Poetically Speaking: Myth by Muriel Rukeyser

This year I’m bringing back Poetically Speaking for National Poetry Month (April) to discuss some of my favorite poems. Today’s poem is “Myth” by Muriel Rukeyser:

Long afterward, Oedipus, old and blinded, walked the
roads. He smelled a familiar smell. It was
the Sphinx. Oedipus said, “I want to ask one question.
Why didn’t I recognize my mother?” “You gave the
wrong answer,” said the Sphinx. “But that was what
made everything possible,” said Oedipus. “No,” she said.
“When I asked, What walks on four legs in the morning,
two at noon, and three in the evening, you answered,
Man. You didn’t say anything about woman.”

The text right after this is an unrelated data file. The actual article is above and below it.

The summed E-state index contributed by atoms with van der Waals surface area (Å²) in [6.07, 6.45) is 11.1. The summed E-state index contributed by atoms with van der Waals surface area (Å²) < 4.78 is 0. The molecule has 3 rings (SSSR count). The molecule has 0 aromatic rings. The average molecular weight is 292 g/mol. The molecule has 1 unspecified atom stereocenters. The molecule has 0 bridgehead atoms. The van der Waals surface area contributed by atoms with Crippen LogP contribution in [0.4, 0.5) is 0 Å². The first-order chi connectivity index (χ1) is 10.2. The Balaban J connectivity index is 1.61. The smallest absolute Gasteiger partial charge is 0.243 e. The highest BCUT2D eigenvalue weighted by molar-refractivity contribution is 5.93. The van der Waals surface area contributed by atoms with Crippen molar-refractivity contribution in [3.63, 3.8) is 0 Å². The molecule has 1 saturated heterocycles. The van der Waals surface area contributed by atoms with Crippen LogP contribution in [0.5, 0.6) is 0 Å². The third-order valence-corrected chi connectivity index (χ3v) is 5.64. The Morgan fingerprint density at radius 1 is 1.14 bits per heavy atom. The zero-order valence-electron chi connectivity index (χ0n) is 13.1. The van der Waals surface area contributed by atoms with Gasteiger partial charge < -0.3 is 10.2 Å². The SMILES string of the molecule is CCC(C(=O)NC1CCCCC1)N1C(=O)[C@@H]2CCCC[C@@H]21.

“When you say Man,” said Oedipus, “you include women
too. Everyone knows that.” She said, “That’s what
you think.”

Sometimes the entire payoff for a poem is in the last line. I’ve been thinking about that “That’s what you think.” ever since I read this poem. Rukeyser really brings the flaw of male default thinking (as detailed in Invisible Women) to the forefront here and, furthermore, highlights its prevalence in all arenas–including history and classical literature. Hat tip to Laura Amy Schlitz for direction me to this poem when she mentioned it in her novel Amber & Clay.

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